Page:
It's a UPF's Department of experimental and health sciences group. Summary of research in our group is:
Gene expression is the final result of complex signaling networks that communicate environmental changes to the nucleus of the cell. Once the sequencing of the human genome has been completed, a growing area of investigation is now concentrated in studying specificity, timing, and regulation of gene expression. The activity of a given transcription factor is the final step of a signal transduction process because it selectively influences chromatin areas to favor specific expression of its target genes.
Research in our group focuses on NFAT5, a recently discovered transcription factor that shares structural and functional characteristics with members of the NF-kappaB and NFAT families of proteins, key regulators of immune responses. NFAT5 is expressed and activated when cells are exposed to different stimuli like hypertonicity, antigen receptor-induced activation of T lymphocytes and alpha6/beta4 integrin signaling. Despite their differences, these stimuli affect cellular growth/size and have a major impact on cell communication and proliferation, influencing human diseases such as hypertension, diabetes, inflammation, autoimmunity and cancer.
The immune system is built from progenitor cells that differentiate and proliferate to specify the entire immune repertoire of an individual. In addition to that, antigen-driven activation of immune responses induces multiple differentiation and proliferation processes that further expands the immune repertoire towards specific effector’s phenotypes. On the other hand, immune responses represent a highly convenient - as well as relevant - model to understand transcriptional regulation. Most kinds of human and mouse immune cells are easily available and furthermore, multiple immune responses can be extensively analyzed ex vivo (i.e.: mixed lymphocyte reaction and exposure of peritoneal macrophages to different bacterial antigens). More important, the immune system is a network responsible for the appearance or clearance of multiple human diseases processes like autoimmunity, infection, graft’s rejection and cancer, providing a translation between basic research and potential clinical applications.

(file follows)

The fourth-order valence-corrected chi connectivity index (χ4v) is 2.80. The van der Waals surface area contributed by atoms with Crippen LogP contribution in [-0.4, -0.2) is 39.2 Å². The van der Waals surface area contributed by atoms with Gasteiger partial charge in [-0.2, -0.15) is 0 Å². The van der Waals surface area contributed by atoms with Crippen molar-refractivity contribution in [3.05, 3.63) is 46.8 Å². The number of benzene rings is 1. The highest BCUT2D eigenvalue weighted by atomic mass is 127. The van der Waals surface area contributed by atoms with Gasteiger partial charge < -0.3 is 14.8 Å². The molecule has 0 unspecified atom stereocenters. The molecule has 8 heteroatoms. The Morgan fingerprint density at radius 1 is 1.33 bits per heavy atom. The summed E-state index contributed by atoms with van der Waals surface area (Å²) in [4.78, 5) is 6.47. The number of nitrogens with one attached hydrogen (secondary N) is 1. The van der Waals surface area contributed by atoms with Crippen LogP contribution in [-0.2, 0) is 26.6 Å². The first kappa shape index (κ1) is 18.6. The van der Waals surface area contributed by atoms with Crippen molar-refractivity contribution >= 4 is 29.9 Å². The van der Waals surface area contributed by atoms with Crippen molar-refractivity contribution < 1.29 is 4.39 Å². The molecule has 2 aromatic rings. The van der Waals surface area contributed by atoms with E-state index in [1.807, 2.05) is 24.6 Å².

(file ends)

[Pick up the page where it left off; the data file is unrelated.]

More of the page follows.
Understanding the relative contribution of NFAT5 versus other Rel (NF-kappaB and NFAT) proteins during immune responses, and also in other systems, is particularly relevant given that NFAT5 is activated by stimuli that both do (stimulation through the T lymphocyte receptor) and do not (hypertonicity) elicit the activation of NF-kappaB or conventional NFAT proteins. Moreover, the mechanism of activation of NFAT5 indicates that the analysis of its regulation and function could provide clues for manipulating immune responses and treating multiple diseases.